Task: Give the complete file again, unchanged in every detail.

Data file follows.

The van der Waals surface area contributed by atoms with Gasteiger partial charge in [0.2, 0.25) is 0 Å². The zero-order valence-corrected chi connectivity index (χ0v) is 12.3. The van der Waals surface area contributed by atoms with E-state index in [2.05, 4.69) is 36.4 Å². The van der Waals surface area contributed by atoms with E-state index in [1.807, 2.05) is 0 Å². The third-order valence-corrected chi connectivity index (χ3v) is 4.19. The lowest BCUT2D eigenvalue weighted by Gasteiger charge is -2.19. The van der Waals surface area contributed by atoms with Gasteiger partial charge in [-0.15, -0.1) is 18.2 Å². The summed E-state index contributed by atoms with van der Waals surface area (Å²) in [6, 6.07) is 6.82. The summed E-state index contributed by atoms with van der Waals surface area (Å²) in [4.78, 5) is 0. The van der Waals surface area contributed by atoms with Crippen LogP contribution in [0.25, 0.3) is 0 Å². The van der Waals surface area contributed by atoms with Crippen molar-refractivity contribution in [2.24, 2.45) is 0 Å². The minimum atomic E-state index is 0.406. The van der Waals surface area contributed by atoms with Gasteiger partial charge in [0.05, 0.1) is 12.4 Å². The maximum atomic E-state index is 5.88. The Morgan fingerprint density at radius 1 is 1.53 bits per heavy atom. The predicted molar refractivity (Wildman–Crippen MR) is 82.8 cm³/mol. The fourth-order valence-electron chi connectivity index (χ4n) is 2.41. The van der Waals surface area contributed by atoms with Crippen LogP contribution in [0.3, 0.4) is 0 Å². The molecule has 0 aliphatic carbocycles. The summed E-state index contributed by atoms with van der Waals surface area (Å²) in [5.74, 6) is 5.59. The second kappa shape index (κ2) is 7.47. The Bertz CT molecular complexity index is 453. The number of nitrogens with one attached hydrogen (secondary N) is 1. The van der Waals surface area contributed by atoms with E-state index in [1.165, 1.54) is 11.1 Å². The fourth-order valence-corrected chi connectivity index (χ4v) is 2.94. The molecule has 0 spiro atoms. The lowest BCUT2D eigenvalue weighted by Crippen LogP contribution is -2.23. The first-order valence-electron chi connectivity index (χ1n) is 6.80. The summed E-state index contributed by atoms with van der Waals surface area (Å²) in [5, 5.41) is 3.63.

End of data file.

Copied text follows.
The van der Waals surface area contributed by atoms with Gasteiger partial charge in [0.2, 0.25) is 0 Å². The zero-order valence-corrected chi connectivity index (χ0v) is 12.3. The van der Waals surface area contributed by atoms with E-state index in [2.05, 4.69) is 36.4 Å². The van der Waals surface area contributed by atoms with E-state index in [1.807, 2.05) is 0 Å². The third-order valence-corrected chi connectivity index (χ3v) is 4.19. The lowest BCUT2D eigenvalue weighted by Gasteiger charge is -2.19. The van der Waals surface area contributed by atoms with Gasteiger partial charge in [-0.15, -0.1) is 18.2 Å². The summed E-state index contributed by atoms with van der Waals surface area (Å²) in [6, 6.07) is 6.82. The summed E-state index contributed by atoms with van der Waals surface area (Å²) in [4.78, 5) is 0. The van der Waals surface area contributed by atoms with Crippen LogP contribution in [0.25, 0.3) is 0 Å². The van der Waals surface area contributed by atoms with Crippen molar-refractivity contribution in [2.24, 2.45) is 0 Å². The minimum atomic E-state index is 0.406. The van der Waals surface area contributed by atoms with Gasteiger partial charge in [0.05, 0.1) is 12.4 Å². The maximum atomic E-state index is 5.88. The Morgan fingerprint density at radius 1 is 1.53 bits per heavy atom. The predicted molar refractivity (Wildman–Crippen MR) is 82.8 cm³/mol. The fourth-order valence-electron chi connectivity index (χ4n) is 2.41. The van der Waals surface area contributed by atoms with Crippen LogP contribution in [0.3, 0.4) is 0 Å². The molecule has 0 aliphatic carbocycles. The summed E-state index contributed by atoms with van der Waals surface area (Å²) in [5.74, 6) is 5.59. The second kappa shape index (κ2) is 7.47. The Bertz CT molecular complexity index is 453. The number of nitrogens with one attached hydrogen (secondary N) is 1. The van der Waals surface area contributed by atoms with E-state index in [1.165, 1.54) is 11.1 Å². The fourth-order valence-corrected chi connectivity index (χ4v) is 2.94. The molecule has 0 spiro atoms. The lowest BCUT2D eigenvalue weighted by Crippen LogP contribution is -2.23. The first-order valence-electron chi connectivity index (χ1n) is 6.80. The summed E-state index contributed by atoms with van der Waals surface area (Å²) in [5, 5.41) is 3.63.